Educational institutions handle large amounts of personal
information and are increasingly becoming targets for cyber-attacks
and data compromise. Considering managing and planning for these
risks will help an educational institution better protect its
students' personal, confidential and health information from a
data breach, and will assist the institution in being compliant
with privacy law and regulation.
Laptops, tablets and internet connected devices are now
omni-present in Australia's educational institutions. Used by
students, staff and the institution, these technologies provide
efficiency in how the institution interacts with its student
population. But the increased use of mobile devices within a
network poses significant challenges for institutions – in
particular, in protecting its network against infiltration,
compromise or attack and in securing the personal and confidential
information accessible within that network.
What are the emerging risks and how do you manage them?
More gateways: An
unsecured network made up of multiples of devices is a labyrinth of
open doors for hackers into an institution's network. This risk
will only intensify with the increasingly common implementation of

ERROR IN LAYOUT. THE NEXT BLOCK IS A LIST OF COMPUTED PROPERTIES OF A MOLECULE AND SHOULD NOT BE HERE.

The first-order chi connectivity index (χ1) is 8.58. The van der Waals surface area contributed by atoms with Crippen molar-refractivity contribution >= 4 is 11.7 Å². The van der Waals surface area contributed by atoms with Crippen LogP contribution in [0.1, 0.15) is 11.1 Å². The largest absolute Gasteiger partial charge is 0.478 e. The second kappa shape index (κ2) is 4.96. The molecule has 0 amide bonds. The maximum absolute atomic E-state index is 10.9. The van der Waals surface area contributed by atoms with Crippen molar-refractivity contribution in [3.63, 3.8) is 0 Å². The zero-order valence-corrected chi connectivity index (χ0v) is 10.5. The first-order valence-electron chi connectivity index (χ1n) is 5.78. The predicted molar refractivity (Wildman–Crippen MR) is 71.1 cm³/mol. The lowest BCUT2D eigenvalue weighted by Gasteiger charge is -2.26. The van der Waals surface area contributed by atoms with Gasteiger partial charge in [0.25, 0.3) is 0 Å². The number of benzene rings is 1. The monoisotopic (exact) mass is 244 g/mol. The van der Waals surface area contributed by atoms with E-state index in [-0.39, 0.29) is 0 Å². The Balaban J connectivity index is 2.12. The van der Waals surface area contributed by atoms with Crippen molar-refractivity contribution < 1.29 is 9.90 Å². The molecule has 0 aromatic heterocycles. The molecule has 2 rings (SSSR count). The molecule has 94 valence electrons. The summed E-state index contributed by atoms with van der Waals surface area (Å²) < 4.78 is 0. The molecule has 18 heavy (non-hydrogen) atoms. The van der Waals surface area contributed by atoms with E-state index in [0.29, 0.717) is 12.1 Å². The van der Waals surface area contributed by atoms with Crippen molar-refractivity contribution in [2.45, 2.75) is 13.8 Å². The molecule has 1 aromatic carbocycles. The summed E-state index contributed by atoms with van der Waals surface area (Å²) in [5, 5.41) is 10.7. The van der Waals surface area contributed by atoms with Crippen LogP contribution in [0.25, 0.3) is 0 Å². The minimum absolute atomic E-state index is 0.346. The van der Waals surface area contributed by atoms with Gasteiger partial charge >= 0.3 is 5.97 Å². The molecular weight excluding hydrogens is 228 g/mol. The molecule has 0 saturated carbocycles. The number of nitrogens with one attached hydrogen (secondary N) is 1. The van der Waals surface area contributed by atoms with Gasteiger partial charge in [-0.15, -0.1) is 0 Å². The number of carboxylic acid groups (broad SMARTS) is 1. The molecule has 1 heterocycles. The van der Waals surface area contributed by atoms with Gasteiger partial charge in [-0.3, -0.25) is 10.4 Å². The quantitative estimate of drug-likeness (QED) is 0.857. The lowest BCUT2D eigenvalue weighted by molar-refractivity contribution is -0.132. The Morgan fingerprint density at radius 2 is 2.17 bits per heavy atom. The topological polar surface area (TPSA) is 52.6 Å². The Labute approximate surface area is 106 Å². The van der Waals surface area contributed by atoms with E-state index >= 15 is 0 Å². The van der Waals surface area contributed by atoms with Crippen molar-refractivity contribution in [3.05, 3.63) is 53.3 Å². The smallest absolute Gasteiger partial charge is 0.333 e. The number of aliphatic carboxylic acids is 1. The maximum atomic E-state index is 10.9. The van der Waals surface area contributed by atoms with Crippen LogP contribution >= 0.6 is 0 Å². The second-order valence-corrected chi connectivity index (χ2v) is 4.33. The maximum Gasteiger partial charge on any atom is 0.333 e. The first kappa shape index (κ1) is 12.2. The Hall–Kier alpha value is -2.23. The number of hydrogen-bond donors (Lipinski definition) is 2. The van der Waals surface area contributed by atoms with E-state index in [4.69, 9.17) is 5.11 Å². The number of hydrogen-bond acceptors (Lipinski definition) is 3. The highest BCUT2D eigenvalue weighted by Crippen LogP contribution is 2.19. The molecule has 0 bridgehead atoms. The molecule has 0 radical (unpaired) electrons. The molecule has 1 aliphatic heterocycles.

'bring your own device' (BYOD) policies at schools and
universities. Ensure your BYOD policy prohibits non-education
related activities and consider how you can actually enforce it.
Without proper enforcement, even the best policies are just words
on paper. Educate your teachers, lecturers and students about
online risks. Most importantly, plan for a data breach and prepare
an effective response. Know what to do and who to call when the
Hackers are not only those external demons who wish to steal
information or compromise systems. Academic fraud through internal
infiltration is becoming increasingly common. Identify data which
is particularly valuable to an internal intruder seeking to commit
academic fraud, such as tests, assignments and results, and
implement additional security measures that protects this
information from compromise.
regulations: Public and private educational institutions
are subject to the Privacy Act by their collection of personal
information. Know which laws you come under and ensure that you are
compliant with the law and regulation relating to personal
information – keep an up to date and effective privacy
policy, and implement appropriate security practices and safeguards
at your institution to ensure the policy is effective and actively
encourage privacy within your institution. Remember, your
institution should only retain information that is reasonably
necessary for its functions. The OAIC provides useful guidelines on
your compliance obligations. Finally, remember that mandatory data
notification laws are looming. You don't want to be the
educational institution which tells parents that you haven't
properly secured the personal or health information of their
Privacy issues require a considered strategy where sets of big data come with ever-increasing regulatory obligations.
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